Important PPP update for 2021
IMPORTANT PPP UPDATE: As of March 3, 2021, applicants who report their income with IRS Form 1040 Schedule C (i.e., most independent contractors, sole proprietors, and 1099 workers) will be able to use their GROSS (instead of net) profits to determine their max loan amount. This can make a big impact on the amount you can borrow, depending on how much you make and how you have reported your profits. Read more about the latest 1040 Schedule C/PPP loan rules changes, and see the new rules, and the new PPP application form for Schedule C applicants.
Background: On December 22, 2020, Congress passed a bill renewing funding under the CARES Act, including an additional $284 billion earmarked for America’s struggling small businesses. The rules and application process for PPP loans and forgiveness have been modified, with more businesses eligible for PPP loans, more expenses forgivable, and a simplified application process. Also there is provision for “second draw” PPP loans for businesses that received PPP funding in 2020. Start your PPP loan application now!
In this 2-minute read:
- Maximum PPP loan amount allowed for self-employed individuals or independent contractors with no employees
The Paycheck Protection Program allows small businesses with fewer than 500 employees (and in some cases, more than 500 employees) to take out loans to help them through the financial struggles of the COVID-19 crisis. This includes independent contractors, sole proprietors, and business owners that don’t have any employees.
This article will help you calculate the maximum amount that your business can take out for your PPP loan if you are self-employed without any employees.
Contract workers, gig workers, sole proprietors, and self-employed people can qualify for up to $50,000 in forgivable PPP loans! We built Fast Lane as a simple, 5 minute process to help you get your PPP application submitted ASAP. Start your free PPP application now!
If I don’t have any employees, how do I calculate how much I can borrow for PPP loans?
Independent contractors, self-employed individuals, and sole proprietors have to calculate their payroll expenses a little differently from the traditional small business owner that does have hired employees. (If you have employees, read this guide.)
Follow these steps to calculate the maximum amount that you can request for your PPP loan.
Step 1: Find your 2019 or 2020 IRS Form 1040 Schedule C
Take line 7 from your 2019 or 2020 IRS Form 1040 Schedule C. This should be your GROSS INCOME from 2019 or 2020. (You may also elect to use your net profits from line 31, but in most cases this will result in a lower PPP maximum loan amount.)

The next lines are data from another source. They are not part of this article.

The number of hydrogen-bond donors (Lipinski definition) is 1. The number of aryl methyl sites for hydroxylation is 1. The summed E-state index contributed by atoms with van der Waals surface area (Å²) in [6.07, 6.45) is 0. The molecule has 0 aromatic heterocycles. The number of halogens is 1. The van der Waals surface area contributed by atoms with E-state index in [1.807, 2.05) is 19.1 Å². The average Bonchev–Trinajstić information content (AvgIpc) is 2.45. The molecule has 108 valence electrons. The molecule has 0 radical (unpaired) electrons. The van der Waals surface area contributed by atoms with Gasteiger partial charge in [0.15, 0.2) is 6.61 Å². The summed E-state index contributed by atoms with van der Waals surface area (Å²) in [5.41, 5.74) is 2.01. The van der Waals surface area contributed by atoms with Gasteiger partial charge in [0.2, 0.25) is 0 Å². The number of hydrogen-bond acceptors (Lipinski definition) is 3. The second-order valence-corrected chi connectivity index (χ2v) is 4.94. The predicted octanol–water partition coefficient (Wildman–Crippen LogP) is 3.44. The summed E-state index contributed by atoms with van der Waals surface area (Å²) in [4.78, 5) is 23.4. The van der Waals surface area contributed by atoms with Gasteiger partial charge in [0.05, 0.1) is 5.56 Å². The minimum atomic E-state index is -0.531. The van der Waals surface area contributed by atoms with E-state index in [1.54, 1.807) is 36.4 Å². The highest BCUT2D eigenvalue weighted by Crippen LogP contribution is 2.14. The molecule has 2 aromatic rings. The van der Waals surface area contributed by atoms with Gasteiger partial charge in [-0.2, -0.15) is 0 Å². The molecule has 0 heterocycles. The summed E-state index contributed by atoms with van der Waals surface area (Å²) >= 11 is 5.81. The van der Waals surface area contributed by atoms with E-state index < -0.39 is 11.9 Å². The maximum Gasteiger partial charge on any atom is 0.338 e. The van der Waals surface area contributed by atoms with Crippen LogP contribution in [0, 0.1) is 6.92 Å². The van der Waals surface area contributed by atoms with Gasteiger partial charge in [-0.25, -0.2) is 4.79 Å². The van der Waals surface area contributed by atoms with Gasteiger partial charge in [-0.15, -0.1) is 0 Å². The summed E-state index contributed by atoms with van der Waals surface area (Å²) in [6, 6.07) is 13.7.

If you haven’t filed your 2020 tax returns yet, then fill it out to determine that value.
If that amount is more than $100,000, reduce it to $100,000 (more than this is not allowed for an annual salary amount under the PPP loan).
If both your net profit and gross income are zero or less, you are not eligible for a PPP loan.
Step 2: Calculate your average monthly profit
Take the amount you gathered in Step 1 and divide it by 12. This will give you your average monthly profit from the last year.
Step 3: Multiply your average monthly profit by 2.5
NOTE: For the PPP loan, AS OF MARCH 3, 2021, Schedule C applicants are allowed to request 2.5 times the amount of your average monthly GROSS profit in order to help you through the 8-24 weeks after you receive your loan. Read more about the latest 1040 Schedule C/PPP loan rules changes, and see the new rules, and the new PPP application form for Schedule C applicants.
Step 4: Add any outstanding EIDL loan amount to your total
If you applied for an Economic Injury Disaster Loan (EIDL) between January 1, 2020 and April 3, 2020, then you can add any amount of that loan to your PPP loan request.
Do not include any amount of any EIDL “advance” that you have received under COVID-19 (since it doesn’t have to be repaid).
Here’s an example of what that calculation might look like if you have an outstanding EIDL loan:
Annual gross profit: $48,000 (no employees, and your annual profits don’t exceed $100,000)
Average monthly profit: $4,000
Multiply by 2.5: $10,000
Add outstanding EIDL loan amount of $5,000
Total amount to request for PPP loan: $15,000
1099s, independent contractors, and self-employed individuals can qualify for up to $50,000 in PPP stimulus funding. PPP Fast Lane simplifies the application process!
Contractors, gig workers, sole proprietors, and eligible self-employed individuals can qualify for up to $50,000 in forgivable PPP loans for 2021! We built Fast Lane for you.
- Simple, five minute data collection process
- Guides you through every step along the way
- Automated first and second draw loan applications